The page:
Innovation Saskatchewan is responsible for implementing the province’s innovation priorities and helping grow Saskatchewan’s tech sector. Effective April 2022, this includes operation of the Innovation Place technology parks in Saskatoon and Regina.

About Last Night: Co.Labs' Co.mmunity Event Reveals the Dos and Don'ts for Startups

Co.Labs, Saskatchewan’s first incubator and a tenant at Innovation Place in Saskatoon, continued its monthly Co.mmunity Night series last night with a panel on venture funds’ insights, but with a twist! Panel moderator Jacqueline Cook from Vendasta decided to shake things up by flipping the focus from startups pitching investors to investors pitching startups, focusing on exactly what startups need to do (and not do!) in order to get that investment.

The panel included an array of investors from the most established firms, or “old guys,” as was thrown around: Wanda Hunchak from WestCap and Sean O’Connor from Conexus Credit Union, which powers Innovation Place Regina tenant Cultivator, to the relatively new guys Jesse Ross from Lex Capital, Michael Mclean from Tribune Capital, and Trevor Phenix from Broad Street Bulls. While it was interesting to note the range of investments from each -- from $25,000 all the way to $3 million -- the most instructive advice came from what these investors are really looking for in a startup. The number one answer? The people.

“We’d rather work with an A team with a B product, than a B team with an A product,” Ross said. Most of his firm’s failures had come from teams that just weren’t quite right and couldn’t make the intense journey that’s demanded of a successful startup. “This [journey] is really tough,” Hunchak agreed. Her firm looks for people who are committed to the product and process and are willing to work hard, keep at it, and adapt as necessary. All firms echoed that they want to work with great teams and help them at each stage of the process in order to achieve success.

And while the right teams are important, it’s obviously a little bit about the product, right! So, what should you do if you’re a startup with a great team and great product and looking for investment?

DO: Develop and layout your business plan with key financial markers

DO: Provide the reasons why and how your company will hit those projections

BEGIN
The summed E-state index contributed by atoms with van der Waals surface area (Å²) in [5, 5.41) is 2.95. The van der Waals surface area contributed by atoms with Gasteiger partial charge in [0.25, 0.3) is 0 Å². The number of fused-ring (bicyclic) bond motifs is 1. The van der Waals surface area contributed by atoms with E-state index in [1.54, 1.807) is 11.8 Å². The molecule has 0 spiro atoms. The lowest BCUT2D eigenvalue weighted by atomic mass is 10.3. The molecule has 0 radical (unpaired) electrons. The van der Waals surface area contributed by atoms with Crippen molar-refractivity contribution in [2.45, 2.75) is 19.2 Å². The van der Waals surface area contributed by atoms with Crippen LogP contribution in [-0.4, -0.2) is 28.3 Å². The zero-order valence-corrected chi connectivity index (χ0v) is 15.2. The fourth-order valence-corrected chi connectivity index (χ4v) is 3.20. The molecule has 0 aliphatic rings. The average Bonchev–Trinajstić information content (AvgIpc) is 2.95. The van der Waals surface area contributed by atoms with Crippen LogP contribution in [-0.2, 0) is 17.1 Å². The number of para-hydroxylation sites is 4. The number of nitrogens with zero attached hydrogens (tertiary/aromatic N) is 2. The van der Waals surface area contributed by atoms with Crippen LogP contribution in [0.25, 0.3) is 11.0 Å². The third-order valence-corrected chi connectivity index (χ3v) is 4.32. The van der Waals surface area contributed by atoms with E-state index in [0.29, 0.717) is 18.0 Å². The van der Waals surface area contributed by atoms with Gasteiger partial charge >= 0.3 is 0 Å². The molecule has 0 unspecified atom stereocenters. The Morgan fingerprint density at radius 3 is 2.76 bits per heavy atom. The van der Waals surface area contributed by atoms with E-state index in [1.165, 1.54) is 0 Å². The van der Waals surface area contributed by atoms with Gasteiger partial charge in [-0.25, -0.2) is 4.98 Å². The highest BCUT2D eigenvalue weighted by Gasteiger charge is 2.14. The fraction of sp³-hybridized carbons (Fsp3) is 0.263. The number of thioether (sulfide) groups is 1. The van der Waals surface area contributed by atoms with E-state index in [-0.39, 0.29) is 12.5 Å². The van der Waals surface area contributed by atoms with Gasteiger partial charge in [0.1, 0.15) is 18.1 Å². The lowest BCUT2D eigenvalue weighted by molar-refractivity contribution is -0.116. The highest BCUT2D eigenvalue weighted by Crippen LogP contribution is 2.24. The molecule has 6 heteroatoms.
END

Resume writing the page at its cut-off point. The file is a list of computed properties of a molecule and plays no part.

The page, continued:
DO: Think beyond the first year or first $1 million and really think about how to sustain your company and projections

DON’T: Rely on going public as your means to success (psst: the entire panel said “We want to IPO!” is an immediate no-go!)

DON’T: Freak out if you miss a quarterly projection. Remain calm.

And then the real talk set in.

“I’ll be blunt,” Phenix said. “We’re not seeing the best ideas right now.” He consoled the crowd by encouraging them to really think about what people need right now and to think about the gaps in service and be adaptable. Saskatchewan has recently seen a lot of success with companies like 7Shifts, Vendasta, and of course Coconut, an Innovation Place Saskatoon tenant, so it will take some time, and potentially some failures, before we see the next Big Thing. “Resurgence takes time,” said Phenix.

“I don’t want to bring down the room tonight,” Hunchak warned, “but Saskatchewan’s tech sector [is in early stages]. There are going to be some big failures eventually,” Hunchak said, noting the most important thing for the community is to stay connected and champion our successes and learn from our failures. "The media will focus on our failures," she said.

“I’m going to take what I’m most nervous about and frame it as what I’m most excited about,” O’Connor joked and flagged the pending talent shortage as a key area for trouble-shooting. Saskatchewan, and Saskatoon specifically, has definitely created an environment where top talent wants to come, but with the sheer amount of innovation happening, it’s important that established companies invest in the future of Saskatchewan tech by training the next round and next level of talent to keep us on this upward trajectory. And with that, the panel wrapped up its impressive discussion.

Through the realness though, a glint of the charm and hard-working nature of the prairie community shone through. At the end of the night, the mood seemed not sombre, but excited, buoyed by the hope and excitement to get to work and create something great, and to do it for and in Saskatchewan.

For future Co.mmunity events, check out Co.Labs' Facebook page.

- January 31, 2020